Berkshire, UK – A few weeks back we ran a story about a young man with autism ‘Teen with Asperger’s creates amazing photorealistic drawings’. It was while reading this article that one of our readers, Rosalind Brewer, contacted us to tell us about her son’s stunning wildlife photography. Reuben, 24, was diagnosed with autism at the age of 14. He took an e-learning photography course shortly after taking his GCSEs, and his love of photography grew from there.
I got in touch with Rosalind and Reuben, as I wanted to ask some questions about his early life, and in particular, what inspired him to start taking photographs.
Rosalind stared by telling me about Reuben’s early years, life at school and eventual diagnosis.
Sadly as Reuben was diagnosed late at the age of 14, Rosalind received no help and support other than from her parents, who were incredibly supportive. School in particular was a difficult time for Reuben as he was bullied.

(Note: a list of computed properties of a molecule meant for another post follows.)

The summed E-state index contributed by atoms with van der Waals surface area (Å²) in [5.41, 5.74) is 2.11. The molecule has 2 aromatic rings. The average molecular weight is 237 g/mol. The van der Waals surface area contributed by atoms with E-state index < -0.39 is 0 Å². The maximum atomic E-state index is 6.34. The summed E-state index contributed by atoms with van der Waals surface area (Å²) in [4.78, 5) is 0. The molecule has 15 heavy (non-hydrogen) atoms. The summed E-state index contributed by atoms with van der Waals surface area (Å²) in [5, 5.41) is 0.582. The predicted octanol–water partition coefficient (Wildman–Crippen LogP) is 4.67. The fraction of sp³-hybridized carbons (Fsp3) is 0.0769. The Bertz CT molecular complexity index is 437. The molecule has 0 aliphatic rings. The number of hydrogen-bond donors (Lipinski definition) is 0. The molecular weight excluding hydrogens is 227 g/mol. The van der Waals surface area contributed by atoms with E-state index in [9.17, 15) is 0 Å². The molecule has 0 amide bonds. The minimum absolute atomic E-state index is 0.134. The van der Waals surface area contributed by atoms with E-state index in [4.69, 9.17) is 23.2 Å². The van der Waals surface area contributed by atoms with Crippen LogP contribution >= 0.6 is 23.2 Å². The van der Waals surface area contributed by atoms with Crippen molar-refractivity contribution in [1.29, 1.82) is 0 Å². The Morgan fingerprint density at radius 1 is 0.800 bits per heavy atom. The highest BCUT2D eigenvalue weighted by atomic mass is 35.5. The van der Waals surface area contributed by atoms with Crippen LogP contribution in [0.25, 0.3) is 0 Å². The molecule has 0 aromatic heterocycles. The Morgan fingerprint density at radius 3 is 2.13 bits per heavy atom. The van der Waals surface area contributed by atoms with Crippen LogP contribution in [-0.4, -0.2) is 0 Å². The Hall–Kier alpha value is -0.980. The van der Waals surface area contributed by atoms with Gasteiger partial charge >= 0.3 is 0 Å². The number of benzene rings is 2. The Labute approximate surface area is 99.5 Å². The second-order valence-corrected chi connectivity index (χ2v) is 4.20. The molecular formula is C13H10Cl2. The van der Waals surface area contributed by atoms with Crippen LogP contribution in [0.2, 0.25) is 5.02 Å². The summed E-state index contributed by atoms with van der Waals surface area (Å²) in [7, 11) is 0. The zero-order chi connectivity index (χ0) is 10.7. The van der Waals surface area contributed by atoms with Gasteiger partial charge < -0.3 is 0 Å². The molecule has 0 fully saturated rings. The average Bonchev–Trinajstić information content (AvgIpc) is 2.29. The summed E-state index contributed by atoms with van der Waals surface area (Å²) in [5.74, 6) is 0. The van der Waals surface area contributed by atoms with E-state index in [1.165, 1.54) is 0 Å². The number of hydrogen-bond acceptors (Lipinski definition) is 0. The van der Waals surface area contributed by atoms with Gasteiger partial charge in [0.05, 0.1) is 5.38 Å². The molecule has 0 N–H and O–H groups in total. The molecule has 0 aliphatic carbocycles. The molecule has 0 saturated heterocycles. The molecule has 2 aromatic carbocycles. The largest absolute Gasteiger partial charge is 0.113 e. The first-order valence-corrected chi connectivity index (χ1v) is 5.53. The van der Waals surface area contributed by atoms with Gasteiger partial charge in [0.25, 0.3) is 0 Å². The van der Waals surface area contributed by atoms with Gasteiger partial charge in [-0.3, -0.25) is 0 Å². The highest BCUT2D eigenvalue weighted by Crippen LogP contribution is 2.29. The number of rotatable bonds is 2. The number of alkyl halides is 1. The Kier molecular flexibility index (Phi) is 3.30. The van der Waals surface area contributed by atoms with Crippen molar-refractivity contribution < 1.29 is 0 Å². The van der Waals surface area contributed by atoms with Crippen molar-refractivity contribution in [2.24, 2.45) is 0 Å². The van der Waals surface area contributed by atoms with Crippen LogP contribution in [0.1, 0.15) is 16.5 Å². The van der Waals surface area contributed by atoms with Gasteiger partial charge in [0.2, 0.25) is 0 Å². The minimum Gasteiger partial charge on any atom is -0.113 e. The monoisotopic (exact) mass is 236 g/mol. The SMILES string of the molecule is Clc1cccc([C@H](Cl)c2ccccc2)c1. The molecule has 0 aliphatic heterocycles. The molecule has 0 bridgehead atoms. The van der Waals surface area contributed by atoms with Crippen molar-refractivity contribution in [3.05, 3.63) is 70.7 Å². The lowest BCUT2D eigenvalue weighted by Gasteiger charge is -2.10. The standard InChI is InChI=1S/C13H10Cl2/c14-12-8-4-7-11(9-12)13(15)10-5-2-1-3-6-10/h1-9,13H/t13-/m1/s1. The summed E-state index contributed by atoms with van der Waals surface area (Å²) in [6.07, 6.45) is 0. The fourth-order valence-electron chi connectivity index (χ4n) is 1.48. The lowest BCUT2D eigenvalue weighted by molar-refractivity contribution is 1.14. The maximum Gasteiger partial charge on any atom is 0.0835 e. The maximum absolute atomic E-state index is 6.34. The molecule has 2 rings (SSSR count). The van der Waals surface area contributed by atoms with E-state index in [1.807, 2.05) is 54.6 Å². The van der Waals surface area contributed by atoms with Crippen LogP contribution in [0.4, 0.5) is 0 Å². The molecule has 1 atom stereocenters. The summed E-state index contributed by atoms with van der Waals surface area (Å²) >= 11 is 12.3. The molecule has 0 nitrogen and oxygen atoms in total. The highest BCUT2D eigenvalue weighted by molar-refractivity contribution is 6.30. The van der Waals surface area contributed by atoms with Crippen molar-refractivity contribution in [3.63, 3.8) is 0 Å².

Rosalind explained that: “Nursery school and school in general was very difficult for Reuben, he didn’t make friends and he was constantly being bullied. He had difficulty coping away from me.”
Reuben also had difficulty in climbing ropes, tying shoelaces and using cutlery.
“Reuben had a problem eating, and still has. Foods must not touch each other and must be on different plates, textures and taste of food also is difficult for him,” Rosalind told me.
As well as being diagnosed with autism, Reuben also has a diagnosis of OCD, but Rosalind believes this to be more ‘tactile defensiveness’, which unfortunately means that Reuben cannot hug or kiss his mother.
It was not until Reuben started at high school that he received a Statement of Educational Needs, and this was only achieved by Rosalind pushing for it. She was also helped by IPSEA (Independent Panel Special Educational Advice). This was in November 2004.
However during the summer of 2004, Reuben suffered a breakdown and was never able to cope in a school environment again. This was also when he received his official diagnosis. During the next five and a half years, Reuben was taught behind his bedroom door by home in hospital tutors, with help once a week from a speech and language therapist (SALT).
Rosalind further told:
“With the SALT’s who trained as an invigilator, Reuben was allowed to take his exams at home in our living room, I was also allowed to be present. This was because Reuben could not cope with the therapist looking at him, she had her back to him all of the time.”
My interview with Reuben continues next.